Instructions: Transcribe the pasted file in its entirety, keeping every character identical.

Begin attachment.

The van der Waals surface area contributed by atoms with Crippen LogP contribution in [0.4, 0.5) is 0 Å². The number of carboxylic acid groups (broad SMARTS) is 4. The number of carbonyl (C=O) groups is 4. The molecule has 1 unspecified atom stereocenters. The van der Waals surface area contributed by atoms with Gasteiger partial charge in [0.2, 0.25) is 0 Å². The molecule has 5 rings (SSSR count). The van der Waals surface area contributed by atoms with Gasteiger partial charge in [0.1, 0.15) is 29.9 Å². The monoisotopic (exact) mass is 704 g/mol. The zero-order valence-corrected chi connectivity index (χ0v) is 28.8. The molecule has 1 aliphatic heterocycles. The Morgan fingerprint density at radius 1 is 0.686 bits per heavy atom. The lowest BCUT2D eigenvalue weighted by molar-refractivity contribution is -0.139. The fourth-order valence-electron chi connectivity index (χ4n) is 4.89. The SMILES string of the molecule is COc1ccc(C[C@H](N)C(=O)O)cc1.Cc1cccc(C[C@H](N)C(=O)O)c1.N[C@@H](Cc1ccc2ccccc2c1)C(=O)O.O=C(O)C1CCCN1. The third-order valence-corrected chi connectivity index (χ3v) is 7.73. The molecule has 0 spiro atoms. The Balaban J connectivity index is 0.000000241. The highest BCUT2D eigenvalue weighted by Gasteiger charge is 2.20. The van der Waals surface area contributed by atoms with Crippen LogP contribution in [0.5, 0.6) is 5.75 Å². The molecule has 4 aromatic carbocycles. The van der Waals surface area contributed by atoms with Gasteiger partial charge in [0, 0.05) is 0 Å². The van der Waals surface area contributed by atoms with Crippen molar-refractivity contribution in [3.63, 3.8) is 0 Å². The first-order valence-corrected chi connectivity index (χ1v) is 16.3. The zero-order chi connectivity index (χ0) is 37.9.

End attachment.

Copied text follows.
The van der Waals surface area contributed by atoms with Crippen LogP contribution in [0.4, 0.5) is 0 Å². The number of carboxylic acid groups (broad SMARTS) is 4. The number of carbonyl (C=O) groups is 4. The molecule has 1 unspecified atom stereocenters. The van der Waals surface area contributed by atoms with Gasteiger partial charge in [0.2, 0.25) is 0 Å². The molecule has 5 rings (SSSR count). The van der Waals surface area contributed by atoms with Gasteiger partial charge in [0.1, 0.15) is 29.9 Å². The monoisotopic (exact) mass is 704 g/mol. The zero-order valence-corrected chi connectivity index (χ0v) is 28.8. The molecule has 1 aliphatic heterocycles. The Morgan fingerprint density at radius 1 is 0.686 bits per heavy atom. The lowest BCUT2D eigenvalue weighted by molar-refractivity contribution is -0.139. The fourth-order valence-electron chi connectivity index (χ4n) is 4.89. The SMILES string of the molecule is COc1ccc(C[C@H](N)C(=O)O)cc1.Cc1cccc(C[C@H](N)C(=O)O)c1.N[C@@H](Cc1ccc2ccccc2c1)C(=O)O.O=C(O)C1CCCN1. The third-order valence-corrected chi connectivity index (χ3v) is 7.73. The molecule has 0 spiro atoms. The Balaban J connectivity index is 0.000000241. The highest BCUT2D eigenvalue weighted by Gasteiger charge is 2.20. The van der Waals surface area contributed by atoms with Crippen LogP contribution in [0.5, 0.6) is 5.75 Å². The molecule has 4 aromatic carbocycles. The van der Waals surface area contributed by atoms with Gasteiger partial charge in [0, 0.05) is 0 Å². The van der Waals surface area contributed by atoms with Crippen molar-refractivity contribution in [3.63, 3.8) is 0 Å². The first-order valence-corrected chi connectivity index (χ1v) is 16.3. The zero-order chi connectivity index (χ0) is 37.9.